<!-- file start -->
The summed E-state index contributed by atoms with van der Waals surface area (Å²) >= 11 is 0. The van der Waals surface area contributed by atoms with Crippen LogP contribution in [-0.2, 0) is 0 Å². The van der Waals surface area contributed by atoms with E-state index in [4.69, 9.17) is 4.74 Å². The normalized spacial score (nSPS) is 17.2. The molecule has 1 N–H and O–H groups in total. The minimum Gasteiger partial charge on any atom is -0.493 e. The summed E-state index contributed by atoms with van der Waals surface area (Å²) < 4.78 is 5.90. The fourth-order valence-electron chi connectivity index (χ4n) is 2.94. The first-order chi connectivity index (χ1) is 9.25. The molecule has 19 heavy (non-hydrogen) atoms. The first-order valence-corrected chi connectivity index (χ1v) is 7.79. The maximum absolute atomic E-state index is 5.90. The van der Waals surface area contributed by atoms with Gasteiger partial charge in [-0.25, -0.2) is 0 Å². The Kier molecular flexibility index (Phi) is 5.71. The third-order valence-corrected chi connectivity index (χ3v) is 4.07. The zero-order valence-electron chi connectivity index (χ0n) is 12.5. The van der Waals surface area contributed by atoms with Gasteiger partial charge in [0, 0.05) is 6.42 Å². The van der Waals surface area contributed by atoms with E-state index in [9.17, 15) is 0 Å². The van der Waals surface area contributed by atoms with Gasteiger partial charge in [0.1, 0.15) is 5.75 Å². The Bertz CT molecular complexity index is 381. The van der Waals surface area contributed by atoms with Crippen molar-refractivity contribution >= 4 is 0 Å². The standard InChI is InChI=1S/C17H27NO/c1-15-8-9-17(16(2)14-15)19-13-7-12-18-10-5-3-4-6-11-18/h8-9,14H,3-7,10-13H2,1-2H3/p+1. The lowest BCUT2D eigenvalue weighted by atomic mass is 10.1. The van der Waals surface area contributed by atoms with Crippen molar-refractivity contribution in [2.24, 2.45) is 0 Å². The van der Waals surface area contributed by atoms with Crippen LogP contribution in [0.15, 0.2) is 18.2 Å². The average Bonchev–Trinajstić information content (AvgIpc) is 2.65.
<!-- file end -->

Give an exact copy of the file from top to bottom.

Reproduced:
The summed E-state index contributed by atoms with van der Waals surface area (Å²) >= 11 is 0. The van der Waals surface area contributed by atoms with Crippen LogP contribution in [-0.2, 0) is 0 Å². The van der Waals surface area contributed by atoms with E-state index in [4.69, 9.17) is 4.74 Å². The normalized spacial score (nSPS) is 17.2. The molecule has 1 N–H and O–H groups in total. The minimum Gasteiger partial charge on any atom is -0.493 e. The summed E-state index contributed by atoms with van der Waals surface area (Å²) < 4.78 is 5.90. The fourth-order valence-electron chi connectivity index (χ4n) is 2.94. The first-order chi connectivity index (χ1) is 9.25. The molecule has 19 heavy (non-hydrogen) atoms. The first-order valence-corrected chi connectivity index (χ1v) is 7.79. The maximum absolute atomic E-state index is 5.90. The van der Waals surface area contributed by atoms with Gasteiger partial charge in [-0.25, -0.2) is 0 Å². The Kier molecular flexibility index (Phi) is 5.71. The third-order valence-corrected chi connectivity index (χ3v) is 4.07. The zero-order valence-electron chi connectivity index (χ0n) is 12.5. The van der Waals surface area contributed by atoms with Gasteiger partial charge in [0, 0.05) is 6.42 Å². The van der Waals surface area contributed by atoms with E-state index in [9.17, 15) is 0 Å². The van der Waals surface area contributed by atoms with Gasteiger partial charge in [0.1, 0.15) is 5.75 Å². The Bertz CT molecular complexity index is 381. The van der Waals surface area contributed by atoms with Crippen molar-refractivity contribution >= 4 is 0 Å². The standard InChI is InChI=1S/C17H27NO/c1-15-8-9-17(16(2)14-15)19-13-7-12-18-10-5-3-4-6-11-18/h8-9,14H,3-7,10-13H2,1-2H3/p+1. The lowest BCUT2D eigenvalue weighted by atomic mass is 10.1. The van der Waals surface area contributed by atoms with Crippen molar-refractivity contribution in [2.24, 2.45) is 0 Å². The van der Waals surface area contributed by atoms with Crippen LogP contribution in [0.15, 0.2) is 18.2 Å². The average Bonchev–Trinajstić information content (AvgIpc) is 2.65.